Milling is one type of conventional machining process for generating flat or stepped surfaces. In peripheral milling, cutting velocity is imparted by rotating the milling cutter about a fixed horizontal axis; whereas, feed rate is imparted by moving the workpiece (basically worktable) against the stationary milling cutter. Since both cutting velocity and feed rate are vector quantities, so based on their mutual direction, peripheral milling can be classified into two groups—up milling and down milling. Each of them has specific advantages and disadvantages, as illustrated below. Various similarities and differences between up milling and down milling are given in table form in the following sections.
- Up Milling or Conventional Milling—when feed direction is opposite to the cutter rotation (at the point of engagement). Here uncut chip thickness increases with cutter rotation.
- Down Milling or Climb Milling—when feed direction is along the direction of cutter rotation (at the point of disengagement). Here uncut chip thickness decreases with cutter rotation.
Similarities between up milling and down milling
- Irrespective of up or down milling mode, three process parameters (speed, feed and depth of cut) must be provided for machining.
- In case of full depth end milling operation (slot cutting), both up-milling and down-milling occur one after another in every rotation for each tooth.
- Same milling cutter can be applied for both the cases; however, the orientation may be different.
Differences between up milling and down milling
|Up Milling||Down Milling|
|In up milling, cutter rotates against the direction of table feed.||In down milling, cutter rotates along the direction of table feed.|
|Chip load on teeth (or uncut chip thickness) increases gradually from zero at the point of engagement to maximum at the point of disengagement.||Chip load on teeth (or uncut chip thickness) decreases gradually from maximum at the point of engagement to zero at disengagement.|
|Here, tooth experience gradual loading as contact starts with a line.||Here, tooth experience impact loading because of sudden contact with full depth.|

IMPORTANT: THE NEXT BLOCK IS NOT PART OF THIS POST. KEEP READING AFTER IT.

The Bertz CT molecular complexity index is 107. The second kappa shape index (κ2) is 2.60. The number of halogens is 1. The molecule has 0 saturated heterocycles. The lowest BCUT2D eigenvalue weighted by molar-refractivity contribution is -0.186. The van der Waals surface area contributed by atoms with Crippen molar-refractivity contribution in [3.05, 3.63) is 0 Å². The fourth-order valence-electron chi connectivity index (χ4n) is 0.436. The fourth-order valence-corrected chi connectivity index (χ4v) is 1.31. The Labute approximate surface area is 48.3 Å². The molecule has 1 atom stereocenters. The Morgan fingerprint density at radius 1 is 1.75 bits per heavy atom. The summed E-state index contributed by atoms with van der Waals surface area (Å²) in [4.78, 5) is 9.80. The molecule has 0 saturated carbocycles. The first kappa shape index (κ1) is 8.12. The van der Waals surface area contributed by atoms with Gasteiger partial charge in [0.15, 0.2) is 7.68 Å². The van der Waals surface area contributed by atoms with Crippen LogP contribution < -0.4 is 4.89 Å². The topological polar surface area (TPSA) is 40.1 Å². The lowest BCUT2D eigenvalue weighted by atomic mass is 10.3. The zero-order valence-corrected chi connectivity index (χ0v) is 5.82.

|Cutting force is directed upward so it tends to lift off the workpiece from the worktable. This necessitates rigid and expensive fixture for mounting the workpiece.||Cutting force is directed downward and tends to press the workpiece, which is advantageous. So cheap fixture can be employed.|
|Thin parts may get distorted due to upward cutting force.||It is suitable for milling thin parts.|
|Due to gradual buildup of chip load, heat generation is also high. So there exists a tendency of chip welding with the teeth.||Here tendency of chip welding is less but chip re-deposition on finished surface occurs frequently, which may degrade quality of finished surface.|
|Burr is formed only on unfinished surface, which is subsequently removed in the same pass.||Burr is formed at finished surface, which may degrade cut quality.|
|At the starting of engagement, teeth rub with lay or feed marks on the machined surface. Thus surface finish improves.||No such rubbing action takes place.|
|However, rubbing during engagement results in heat generation and thus work hardening.||Chance of work hardening is minimal.|
|No chipping action occurs on teeth. So tool wear rate is quite low.||Due to impact loading at engagement, chipping occurs and this may cause notch wear. Thus tool wear rate is high. Even there exists a chance of catastrophic failure of the teeth.|
|No backlash eliminator is required.||Backlash eliminator is required, especially if the milling machine is an older one.|
|If the workpiece or cutter material is brittle (such as ceramic), up milling is always preferred.||Down milling is not a good choice if the workpiece or cutter material is brittle.|
|Surface finish produced in up milling is not so good.||Usually down milling produces better surface finish as compared to up milling.|